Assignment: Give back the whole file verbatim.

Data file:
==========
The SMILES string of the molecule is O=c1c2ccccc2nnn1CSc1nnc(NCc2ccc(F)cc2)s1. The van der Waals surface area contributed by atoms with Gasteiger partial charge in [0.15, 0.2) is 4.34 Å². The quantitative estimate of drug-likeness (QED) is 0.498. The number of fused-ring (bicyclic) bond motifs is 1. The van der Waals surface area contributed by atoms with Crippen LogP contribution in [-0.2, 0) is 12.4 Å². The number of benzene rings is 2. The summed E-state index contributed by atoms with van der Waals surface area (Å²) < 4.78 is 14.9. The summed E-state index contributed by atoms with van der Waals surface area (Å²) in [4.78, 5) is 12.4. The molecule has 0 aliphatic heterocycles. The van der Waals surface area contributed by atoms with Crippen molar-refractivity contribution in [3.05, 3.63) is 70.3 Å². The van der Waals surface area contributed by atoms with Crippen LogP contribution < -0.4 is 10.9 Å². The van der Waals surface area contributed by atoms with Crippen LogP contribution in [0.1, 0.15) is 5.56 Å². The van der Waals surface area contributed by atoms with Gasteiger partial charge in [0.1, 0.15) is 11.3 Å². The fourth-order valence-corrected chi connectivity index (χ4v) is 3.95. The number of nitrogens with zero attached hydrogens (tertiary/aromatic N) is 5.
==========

The SMILES string of the molecule is O=c1c2ccccc2nnn1CSc1nnc(NCc2ccc(F)cc2)s1. The van der Waals surface area contributed by atoms with Gasteiger partial charge in [0.15, 0.2) is 4.34 Å². The quantitative estimate of drug-likeness (QED) is 0.498. The number of fused-ring (bicyclic) bond motifs is 1. The van der Waals surface area contributed by atoms with Crippen LogP contribution in [-0.2, 0) is 12.4 Å². The number of benzene rings is 2. The summed E-state index contributed by atoms with van der Waals surface area (Å²) < 4.78 is 14.9. The summed E-state index contributed by atoms with van der Waals surface area (Å²) in [4.78, 5) is 12.4. The molecule has 0 aliphatic heterocycles. The van der Waals surface area contributed by atoms with Crippen molar-refractivity contribution in [3.05, 3.63) is 70.3 Å². The van der Waals surface area contributed by atoms with Crippen LogP contribution < -0.4 is 10.9 Å². The van der Waals surface area contributed by atoms with Crippen LogP contribution in [0.1, 0.15) is 5.56 Å². The van der Waals surface area contributed by atoms with Gasteiger partial charge in [0.1, 0.15) is 11.3 Å². The fourth-order valence-corrected chi connectivity index (χ4v) is 3.95. The number of nitrogens with zero attached hydrogens (tertiary/aromatic N) is 5.